Naive moral relativism is the view that 'X is wrong' is true for you iff you disapprove of X (or something along those lines). I don't think very highly of this view, largely because it entails infallibilism: the mere fact of your holding any (arbitrary) moral attitude suffices to make it "right for you". This makes moral progress impossible, and hence reflection superfluous. I find that repugnant. It implies that I'm already as morally discerning as I can possibly be. (What a depressing thought! I could've sworn there's much more for me to learn yet.)
Naive relativists sometimes ask what objective moral facts are meant to do. Abstract objects can't prevent murders, for example. (Of course, being causally impotent, they can't do anything. That's our job.) But I've explained before that this misses the point. We need objective morality not to causally influence the world, but to provide an ideal standard to which we may aspire. (Much like historical truths provide an ideal for historians to pursue.) Moral objectivism offers us a goal, not the means to get there. Note also that the reason for idealizing ethics is primarily to enable the (personal or collective) endeavour of rational self-improvement, not the political project of influencing others.
[Doctor Logic once objected: "The only basis you have for selecting an absolute morality is your subjective opinion." But, as my response explained, this is either trivial or false. It's trivial that our beliefs reflect what we ("subjectively") judge to be the case. But it's false -- or at least question-begging -- to claim that there are no reasons for concluding one thing rather than another. Morality is no different from any other form of inquiry in this respect. Unfortunately, the good Doctor continues to advance that argument, neglecting to note that he might just as well ask what historical truths are "really good for".]
Curiously, there is a more sophisticated form of moral relativism which can avoid these woes, as I learned from Andy Egan's pre-talk this afternoon. The key is to introduce idealization without removing the agent-relativity. The resulting view goes something like: 'X is wrong' is true for you iff your idealized self would disapprove of X. (The relevant idealization might concern what you would conclude under ideal rational reflection, if you had full factual knowledge and perfect reasoning skills, unlimited cognitive capabilities, etc.) It's similar to the kinds of constructivist non-cognitivism I favour, though Andy explicated it in a rather novel way:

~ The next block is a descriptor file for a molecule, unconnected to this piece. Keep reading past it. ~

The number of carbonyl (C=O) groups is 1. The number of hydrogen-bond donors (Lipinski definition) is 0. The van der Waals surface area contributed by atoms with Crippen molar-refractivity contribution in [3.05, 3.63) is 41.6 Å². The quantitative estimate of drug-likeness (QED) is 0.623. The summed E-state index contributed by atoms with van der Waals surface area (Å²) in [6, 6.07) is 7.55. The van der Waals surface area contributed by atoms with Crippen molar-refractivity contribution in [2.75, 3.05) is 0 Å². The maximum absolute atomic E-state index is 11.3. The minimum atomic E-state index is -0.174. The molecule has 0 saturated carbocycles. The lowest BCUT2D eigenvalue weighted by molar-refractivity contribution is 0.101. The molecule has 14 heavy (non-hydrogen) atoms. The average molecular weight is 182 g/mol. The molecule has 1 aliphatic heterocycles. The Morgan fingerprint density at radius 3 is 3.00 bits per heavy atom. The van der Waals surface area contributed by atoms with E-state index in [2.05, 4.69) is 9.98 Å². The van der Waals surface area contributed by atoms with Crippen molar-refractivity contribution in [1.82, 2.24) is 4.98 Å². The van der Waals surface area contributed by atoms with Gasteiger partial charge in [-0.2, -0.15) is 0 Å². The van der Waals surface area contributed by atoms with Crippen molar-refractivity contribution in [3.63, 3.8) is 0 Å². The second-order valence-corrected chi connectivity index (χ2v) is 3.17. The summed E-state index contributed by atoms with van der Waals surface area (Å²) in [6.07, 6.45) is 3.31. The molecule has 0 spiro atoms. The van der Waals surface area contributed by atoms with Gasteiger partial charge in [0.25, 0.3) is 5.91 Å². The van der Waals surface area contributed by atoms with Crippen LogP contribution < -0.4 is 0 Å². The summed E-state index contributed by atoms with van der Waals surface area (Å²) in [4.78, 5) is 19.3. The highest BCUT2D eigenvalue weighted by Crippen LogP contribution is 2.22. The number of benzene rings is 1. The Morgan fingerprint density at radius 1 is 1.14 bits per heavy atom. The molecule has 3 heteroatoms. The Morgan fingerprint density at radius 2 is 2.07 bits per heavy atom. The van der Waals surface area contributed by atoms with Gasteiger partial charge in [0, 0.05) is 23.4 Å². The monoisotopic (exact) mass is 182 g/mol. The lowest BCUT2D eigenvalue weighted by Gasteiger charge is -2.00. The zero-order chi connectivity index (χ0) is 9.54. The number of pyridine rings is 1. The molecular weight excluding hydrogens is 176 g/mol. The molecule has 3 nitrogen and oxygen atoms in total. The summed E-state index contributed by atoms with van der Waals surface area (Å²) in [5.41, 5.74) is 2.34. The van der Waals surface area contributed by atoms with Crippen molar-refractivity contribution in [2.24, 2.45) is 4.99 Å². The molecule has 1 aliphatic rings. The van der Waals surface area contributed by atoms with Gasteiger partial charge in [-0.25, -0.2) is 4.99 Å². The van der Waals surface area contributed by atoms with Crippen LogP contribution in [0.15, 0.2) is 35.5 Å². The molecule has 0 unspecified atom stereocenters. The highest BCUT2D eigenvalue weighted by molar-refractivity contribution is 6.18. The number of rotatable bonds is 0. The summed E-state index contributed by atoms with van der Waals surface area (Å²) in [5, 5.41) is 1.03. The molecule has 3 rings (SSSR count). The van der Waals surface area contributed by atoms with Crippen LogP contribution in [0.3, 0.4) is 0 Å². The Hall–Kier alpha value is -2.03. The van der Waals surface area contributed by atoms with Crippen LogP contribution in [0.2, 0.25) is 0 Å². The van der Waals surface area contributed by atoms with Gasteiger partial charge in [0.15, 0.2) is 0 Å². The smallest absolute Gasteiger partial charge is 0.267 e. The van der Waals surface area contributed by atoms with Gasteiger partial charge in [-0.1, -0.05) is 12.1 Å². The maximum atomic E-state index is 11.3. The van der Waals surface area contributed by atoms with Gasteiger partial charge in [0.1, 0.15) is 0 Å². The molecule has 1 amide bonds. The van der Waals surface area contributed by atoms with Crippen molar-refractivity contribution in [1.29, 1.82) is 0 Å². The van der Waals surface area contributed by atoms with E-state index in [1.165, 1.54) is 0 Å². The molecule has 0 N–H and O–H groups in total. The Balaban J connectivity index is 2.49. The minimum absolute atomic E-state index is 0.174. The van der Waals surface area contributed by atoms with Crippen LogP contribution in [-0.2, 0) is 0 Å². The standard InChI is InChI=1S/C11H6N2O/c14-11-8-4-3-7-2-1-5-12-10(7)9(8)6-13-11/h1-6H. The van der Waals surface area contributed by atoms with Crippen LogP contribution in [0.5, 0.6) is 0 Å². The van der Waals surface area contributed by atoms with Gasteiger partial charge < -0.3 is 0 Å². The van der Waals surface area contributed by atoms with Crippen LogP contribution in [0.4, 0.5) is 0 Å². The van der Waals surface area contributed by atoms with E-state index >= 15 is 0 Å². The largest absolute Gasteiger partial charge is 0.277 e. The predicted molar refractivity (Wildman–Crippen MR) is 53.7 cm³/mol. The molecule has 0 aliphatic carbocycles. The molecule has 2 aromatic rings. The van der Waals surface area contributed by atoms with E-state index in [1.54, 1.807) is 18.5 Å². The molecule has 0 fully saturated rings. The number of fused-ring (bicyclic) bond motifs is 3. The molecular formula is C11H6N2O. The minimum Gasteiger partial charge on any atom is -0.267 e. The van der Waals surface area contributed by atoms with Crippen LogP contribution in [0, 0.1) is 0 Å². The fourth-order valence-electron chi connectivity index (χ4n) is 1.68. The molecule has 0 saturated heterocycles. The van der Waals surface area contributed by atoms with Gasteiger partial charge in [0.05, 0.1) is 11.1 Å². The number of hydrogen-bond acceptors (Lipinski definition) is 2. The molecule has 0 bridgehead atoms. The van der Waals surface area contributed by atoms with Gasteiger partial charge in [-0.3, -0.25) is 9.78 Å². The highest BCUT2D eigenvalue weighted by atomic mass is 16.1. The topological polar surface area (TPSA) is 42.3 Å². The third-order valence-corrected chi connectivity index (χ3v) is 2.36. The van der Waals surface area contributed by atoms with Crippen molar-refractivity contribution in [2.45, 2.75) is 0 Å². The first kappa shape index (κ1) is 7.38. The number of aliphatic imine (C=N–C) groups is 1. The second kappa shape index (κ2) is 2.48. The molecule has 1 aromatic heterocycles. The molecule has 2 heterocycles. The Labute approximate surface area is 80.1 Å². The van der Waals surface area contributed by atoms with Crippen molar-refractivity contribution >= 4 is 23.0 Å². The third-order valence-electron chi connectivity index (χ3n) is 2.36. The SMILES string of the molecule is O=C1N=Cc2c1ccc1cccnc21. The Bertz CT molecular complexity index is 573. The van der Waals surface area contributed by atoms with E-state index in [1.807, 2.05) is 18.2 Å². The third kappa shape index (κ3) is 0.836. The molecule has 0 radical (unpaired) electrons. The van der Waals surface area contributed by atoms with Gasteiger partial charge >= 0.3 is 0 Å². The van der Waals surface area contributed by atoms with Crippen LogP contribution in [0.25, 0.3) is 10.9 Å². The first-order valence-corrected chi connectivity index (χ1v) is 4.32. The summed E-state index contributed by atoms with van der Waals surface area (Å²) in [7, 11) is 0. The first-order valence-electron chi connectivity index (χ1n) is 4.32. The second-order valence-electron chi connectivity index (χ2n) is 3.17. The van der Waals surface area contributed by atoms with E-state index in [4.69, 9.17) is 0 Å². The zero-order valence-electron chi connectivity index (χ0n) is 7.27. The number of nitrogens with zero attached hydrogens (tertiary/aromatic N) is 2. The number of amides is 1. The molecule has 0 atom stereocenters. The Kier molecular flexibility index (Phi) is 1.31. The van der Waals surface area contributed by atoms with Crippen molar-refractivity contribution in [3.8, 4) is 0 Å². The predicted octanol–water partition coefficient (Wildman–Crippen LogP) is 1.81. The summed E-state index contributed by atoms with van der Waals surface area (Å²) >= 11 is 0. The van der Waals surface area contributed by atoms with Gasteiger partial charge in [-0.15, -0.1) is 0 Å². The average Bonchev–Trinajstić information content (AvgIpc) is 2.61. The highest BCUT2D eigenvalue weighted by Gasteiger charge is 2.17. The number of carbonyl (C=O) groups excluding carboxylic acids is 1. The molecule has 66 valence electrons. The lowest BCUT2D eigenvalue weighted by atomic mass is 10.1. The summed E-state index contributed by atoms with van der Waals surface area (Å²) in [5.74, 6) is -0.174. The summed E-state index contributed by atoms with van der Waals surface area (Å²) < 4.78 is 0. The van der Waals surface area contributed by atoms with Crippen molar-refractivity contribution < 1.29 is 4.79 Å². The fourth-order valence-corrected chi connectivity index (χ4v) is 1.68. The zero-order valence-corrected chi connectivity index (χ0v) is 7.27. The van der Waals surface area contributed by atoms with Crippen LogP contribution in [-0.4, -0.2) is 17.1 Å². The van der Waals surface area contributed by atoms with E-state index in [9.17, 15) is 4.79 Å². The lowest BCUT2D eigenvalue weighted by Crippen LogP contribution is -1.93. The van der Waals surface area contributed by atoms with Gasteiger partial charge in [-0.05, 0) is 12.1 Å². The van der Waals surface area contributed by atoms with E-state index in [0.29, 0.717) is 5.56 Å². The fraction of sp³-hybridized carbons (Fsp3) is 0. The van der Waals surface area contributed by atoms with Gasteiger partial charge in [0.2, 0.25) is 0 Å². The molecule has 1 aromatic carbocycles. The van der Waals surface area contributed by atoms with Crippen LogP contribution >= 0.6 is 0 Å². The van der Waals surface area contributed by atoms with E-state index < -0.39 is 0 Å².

Some (esp. indexical) statements are not about the world, but rather your location in it. By saying "I am in Canberra," you locate yourself as one of the in-Canberra people. The claim is not about which possible world is actual, but rather where (or who) you are within the actual world. Similarly, moral claims aspire to locate yourself according to attitudes that would be held under idealization. To say "Theft is wrong!" is to locate yourself as one of those people whose idealized selves would share that moral attitude.
The great advantage of this view (over naive relativism) is that it grants us moral fallibility. Being non-ideal ourselves, we might be mistaken about what conclusions our idealized selves would reach. (And surely we must, in theory, defer to their superior judgment? I'm puzzled by why anyone would hold naive relativism over this view.)
It also allows for genuine moral disagreement, on the assumption that the disputants' idealized judgments would converge. The question effectively becomes the shared one of what we (rather than just "I") would think under idealized conditions. Though on the contrary assumption, i.e. of idealized divergence, apparently conflicting claims could in fact be mutually compatible. (It might be that my idealized self would approve of theft but yours wouldn't. Then 'theft is wrong' would be true for you but not for me. You could affirm it while I deny it, and we could both be right.)
The base view seems pretty hard to deny, actually. After all, if we add the assumption that all rational agents would ultimately converge to the same moral attitudes, then we arrive at the sort of moral universalism Michael Smith advances, and to which I'm very sympathetic. Moreover, it seems right that universalism requires this convergence fact. If the convergence claim is false, and even fully informed and ideally rational agents could disagree morally, then there would seem to be no basis for universal moral truths. (The same plausibly holds for all a priori endeavours, e.g. metaphysics.) The most we could get, in cases of divergence, would be agent-relative truths. Is this better than no truth at all?
At least sophisticated relativism is still "objective" in the sense that it upholds the distinctions between belief and truth, appearance and reality, or -- most importantly -- between actual and ideal judgments. Recognizing the possibility of defects in our present perspective, idealized conceptions of ethics carve room in logical space for a sort of moral progress that is impossible under naive relativism or subjectivism. And I think that's what is really important for a meta-ethics we can live with. The possibility that others might have different ideal ends seems rather less of a worry in comparison to the sort of nihilism which admits of no ideality whatsoever.